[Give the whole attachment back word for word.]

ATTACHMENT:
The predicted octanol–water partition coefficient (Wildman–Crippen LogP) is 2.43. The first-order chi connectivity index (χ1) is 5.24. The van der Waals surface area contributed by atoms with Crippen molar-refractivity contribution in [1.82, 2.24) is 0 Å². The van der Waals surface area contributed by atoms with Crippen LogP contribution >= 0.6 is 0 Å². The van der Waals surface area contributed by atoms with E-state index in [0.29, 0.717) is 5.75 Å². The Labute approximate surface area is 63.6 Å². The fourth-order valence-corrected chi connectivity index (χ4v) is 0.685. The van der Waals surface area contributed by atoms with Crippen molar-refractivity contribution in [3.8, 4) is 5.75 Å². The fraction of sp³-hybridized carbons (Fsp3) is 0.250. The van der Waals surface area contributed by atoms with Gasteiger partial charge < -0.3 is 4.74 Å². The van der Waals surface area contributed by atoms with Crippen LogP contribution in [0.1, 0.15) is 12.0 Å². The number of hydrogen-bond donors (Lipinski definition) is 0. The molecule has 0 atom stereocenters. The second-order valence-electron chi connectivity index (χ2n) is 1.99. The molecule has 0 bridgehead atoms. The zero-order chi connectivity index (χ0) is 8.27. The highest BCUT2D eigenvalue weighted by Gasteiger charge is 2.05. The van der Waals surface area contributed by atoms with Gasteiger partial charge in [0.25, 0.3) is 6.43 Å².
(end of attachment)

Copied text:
The predicted octanol–water partition coefficient (Wildman–Crippen LogP) is 2.43. The first-order chi connectivity index (χ1) is 5.24. The van der Waals surface area contributed by atoms with Crippen molar-refractivity contribution in [1.82, 2.24) is 0 Å². The van der Waals surface area contributed by atoms with Crippen LogP contribution >= 0.6 is 0 Å². The van der Waals surface area contributed by atoms with E-state index in [0.29, 0.717) is 5.75 Å². The Labute approximate surface area is 63.6 Å². The fourth-order valence-corrected chi connectivity index (χ4v) is 0.685. The van der Waals surface area contributed by atoms with Crippen molar-refractivity contribution in [3.8, 4) is 5.75 Å². The fraction of sp³-hybridized carbons (Fsp3) is 0.250. The van der Waals surface area contributed by atoms with Gasteiger partial charge < -0.3 is 4.74 Å². The van der Waals surface area contributed by atoms with Crippen LogP contribution in [0.1, 0.15) is 12.0 Å². The number of hydrogen-bond donors (Lipinski definition) is 0. The molecule has 0 atom stereocenters. The second-order valence-electron chi connectivity index (χ2n) is 1.99. The molecule has 0 bridgehead atoms. The zero-order chi connectivity index (χ0) is 8.27. The highest BCUT2D eigenvalue weighted by Gasteiger charge is 2.05. The van der Waals surface area contributed by atoms with Gasteiger partial charge in [0.25, 0.3) is 6.43 Å².